Understanding the Horse’s Hoof
As a farrier trimming horses’ hooves, the sole and frog are important to understand because it allows the hoof to work correctly by shedding dirt and manure. Also, allowing access to the whole frog and heels of the hoof to place Outlaw Thrush Stuff treatment in hard-to-reach infected sites, not just treating the manure packed in the hoof.
Understanding Benefits of a Clean Hoof
Now that you’ve removed the visible dirt and debris from your horse’s hooves, you’ll want to clean the affected area and treat it with Outlaw Thrush Stuff. Others suggest treating thrush with bleach. However, it’s worth noting that harsh chemicals can dry out your horse’s hooves, which may make them prone to further injuries and afflictions. Outlaw Thrush Stuff is not harmful to the hoof tissues. Thrush Stuff is formulated to penetrate the hoof’s nooks and crannies of the necrotic tissue, not sit on the surface as some powders do. It is an antiseptic and astringent to clean thrush from the affected area.
Maintenance of the Hoof
After trimming the affected area of the frog, you’re ready to clean the hoof. Cleaning the hoof should become a daily part of your horse maintenance going forward, as it will help prevent injury and reduce the chances of thrush returning in the future. Be careful, though, as the horse may be in considerable pain, and cleaning out its affected hoof may frighten or anger your horse.
1) Use a hoof pick to pick out any larger debris from the affected area.
2) Now, you can pack the affected area with cotton.
3) Then apply Outlaw Thrush Stuff by squirting it into the sulcus of the hoof, which are the V-like indentations that make up the “valley” of the hoof’s frog.
Give Your Horse Some Dry Footing
Give your horse some dry footing. Wet and dirty footing is one of the leading causes of hoof thrush in horses. If you keep your horse outside in an enclosure and the ground is constantly wet, let your horse come into a barn or stable stall occasionally to allow the hooves to dry out. Keeping the stable and paddocks clean and dry is best.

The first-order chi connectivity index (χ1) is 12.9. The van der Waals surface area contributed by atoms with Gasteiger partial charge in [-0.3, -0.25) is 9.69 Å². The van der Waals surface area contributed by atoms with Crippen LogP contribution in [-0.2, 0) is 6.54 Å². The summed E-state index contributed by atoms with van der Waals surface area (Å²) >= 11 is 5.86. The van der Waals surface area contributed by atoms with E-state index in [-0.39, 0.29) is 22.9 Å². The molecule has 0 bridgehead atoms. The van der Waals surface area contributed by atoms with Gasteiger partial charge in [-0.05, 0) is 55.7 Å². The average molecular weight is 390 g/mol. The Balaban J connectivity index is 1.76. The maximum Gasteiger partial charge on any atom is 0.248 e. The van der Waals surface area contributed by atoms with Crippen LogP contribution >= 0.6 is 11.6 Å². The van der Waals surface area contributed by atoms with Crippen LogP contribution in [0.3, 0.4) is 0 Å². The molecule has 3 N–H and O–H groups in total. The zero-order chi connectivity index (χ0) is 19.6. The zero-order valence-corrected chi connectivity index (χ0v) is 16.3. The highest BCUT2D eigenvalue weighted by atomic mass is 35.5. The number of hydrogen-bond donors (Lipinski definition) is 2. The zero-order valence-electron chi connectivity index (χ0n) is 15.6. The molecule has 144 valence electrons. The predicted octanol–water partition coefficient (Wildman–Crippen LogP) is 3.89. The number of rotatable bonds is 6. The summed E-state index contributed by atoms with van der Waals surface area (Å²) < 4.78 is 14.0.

- Muck out manure from the stalls and clean or dig out the urine spots daily.
- Spread gravel or shavings in the paddocks or on the stable floor so your horse can stand on dry footing, even when the ground underneath is wet.
- Exercising your horse regularly along with the functional anatomy of the hoof.
Regular exercise can help prevent thrush in horses. That’s because movement expands and contracts the hooves, which can push debris out of the grooves in the hooves.
Even if you can’t turn out your horse in an enclosure, hand-walking or riding on dry ground can significantly reduce the chances of thrush developing.
What causes thrush in horses? and how to treat
Thrush in horses and treatment. Thrush is an infection of the central and lateral V of the frog of the horse’s foot, most often involving bacterial infection, occasionally fungal infection. One species of bacterium (Fusobacterium necrophorum) is particularly aggressive, invading and destroying the frog, sometimes exposing the deeper sensitive tissues. Long heel conformation encourages the development of a deep narrow V of the frog that is more prone to the development of thrush if environmental conditions are right.
How is thrush in horses diagnosed?
Thrush produces a foul-smelling black discharge in the affected V of the frog. There is pain when applying pressure to the area. The hind feet are more often affected than the front feet, and occasionally, the infection may result in a general swelling of the distal (lower) limb.